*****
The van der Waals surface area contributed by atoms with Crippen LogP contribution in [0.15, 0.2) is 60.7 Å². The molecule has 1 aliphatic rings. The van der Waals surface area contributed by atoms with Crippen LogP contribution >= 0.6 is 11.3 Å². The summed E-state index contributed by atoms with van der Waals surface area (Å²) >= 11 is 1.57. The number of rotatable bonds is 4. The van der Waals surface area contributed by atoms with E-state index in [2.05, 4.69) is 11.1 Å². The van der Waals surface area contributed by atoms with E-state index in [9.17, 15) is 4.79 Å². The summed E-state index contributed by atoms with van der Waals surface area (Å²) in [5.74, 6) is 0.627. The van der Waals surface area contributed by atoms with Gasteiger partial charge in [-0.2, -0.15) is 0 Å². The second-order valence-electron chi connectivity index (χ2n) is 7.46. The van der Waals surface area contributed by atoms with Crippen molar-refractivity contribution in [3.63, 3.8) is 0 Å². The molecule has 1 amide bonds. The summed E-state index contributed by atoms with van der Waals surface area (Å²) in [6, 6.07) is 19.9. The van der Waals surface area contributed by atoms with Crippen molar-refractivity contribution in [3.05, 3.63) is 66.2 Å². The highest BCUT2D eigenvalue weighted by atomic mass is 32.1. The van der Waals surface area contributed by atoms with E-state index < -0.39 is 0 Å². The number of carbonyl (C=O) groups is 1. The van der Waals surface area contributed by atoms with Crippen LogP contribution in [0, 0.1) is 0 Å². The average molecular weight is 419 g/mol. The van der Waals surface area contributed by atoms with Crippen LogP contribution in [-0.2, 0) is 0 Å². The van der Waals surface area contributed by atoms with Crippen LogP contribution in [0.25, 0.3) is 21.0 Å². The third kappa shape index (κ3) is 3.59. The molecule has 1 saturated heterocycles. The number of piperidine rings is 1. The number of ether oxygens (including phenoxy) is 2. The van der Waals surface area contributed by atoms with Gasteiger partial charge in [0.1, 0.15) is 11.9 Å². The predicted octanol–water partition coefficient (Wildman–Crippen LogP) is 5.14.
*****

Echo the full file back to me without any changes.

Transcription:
The van der Waals surface area contributed by atoms with Crippen LogP contribution in [0.15, 0.2) is 60.7 Å². The molecule has 1 aliphatic rings. The van der Waals surface area contributed by atoms with Crippen LogP contribution >= 0.6 is 11.3 Å². The summed E-state index contributed by atoms with van der Waals surface area (Å²) >= 11 is 1.57. The number of rotatable bonds is 4. The van der Waals surface area contributed by atoms with E-state index in [2.05, 4.69) is 11.1 Å². The van der Waals surface area contributed by atoms with E-state index in [9.17, 15) is 4.79 Å². The summed E-state index contributed by atoms with van der Waals surface area (Å²) in [5.74, 6) is 0.627. The van der Waals surface area contributed by atoms with Gasteiger partial charge in [-0.2, -0.15) is 0 Å². The second-order valence-electron chi connectivity index (χ2n) is 7.46. The van der Waals surface area contributed by atoms with Crippen molar-refractivity contribution in [3.63, 3.8) is 0 Å². The molecule has 1 amide bonds. The summed E-state index contributed by atoms with van der Waals surface area (Å²) in [6, 6.07) is 19.9. The van der Waals surface area contributed by atoms with Crippen molar-refractivity contribution in [3.05, 3.63) is 66.2 Å². The highest BCUT2D eigenvalue weighted by atomic mass is 32.1. The van der Waals surface area contributed by atoms with E-state index < -0.39 is 0 Å². The number of carbonyl (C=O) groups is 1. The van der Waals surface area contributed by atoms with Crippen LogP contribution in [0, 0.1) is 0 Å². The average molecular weight is 419 g/mol. The van der Waals surface area contributed by atoms with Crippen LogP contribution in [-0.2, 0) is 0 Å². The van der Waals surface area contributed by atoms with Crippen LogP contribution in [0.25, 0.3) is 21.0 Å². The third kappa shape index (κ3) is 3.59. The molecule has 1 saturated heterocycles. The number of piperidine rings is 1. The number of ether oxygens (including phenoxy) is 2. The van der Waals surface area contributed by atoms with Gasteiger partial charge in [0.1, 0.15) is 11.9 Å². The predicted octanol–water partition coefficient (Wildman–Crippen LogP) is 5.14.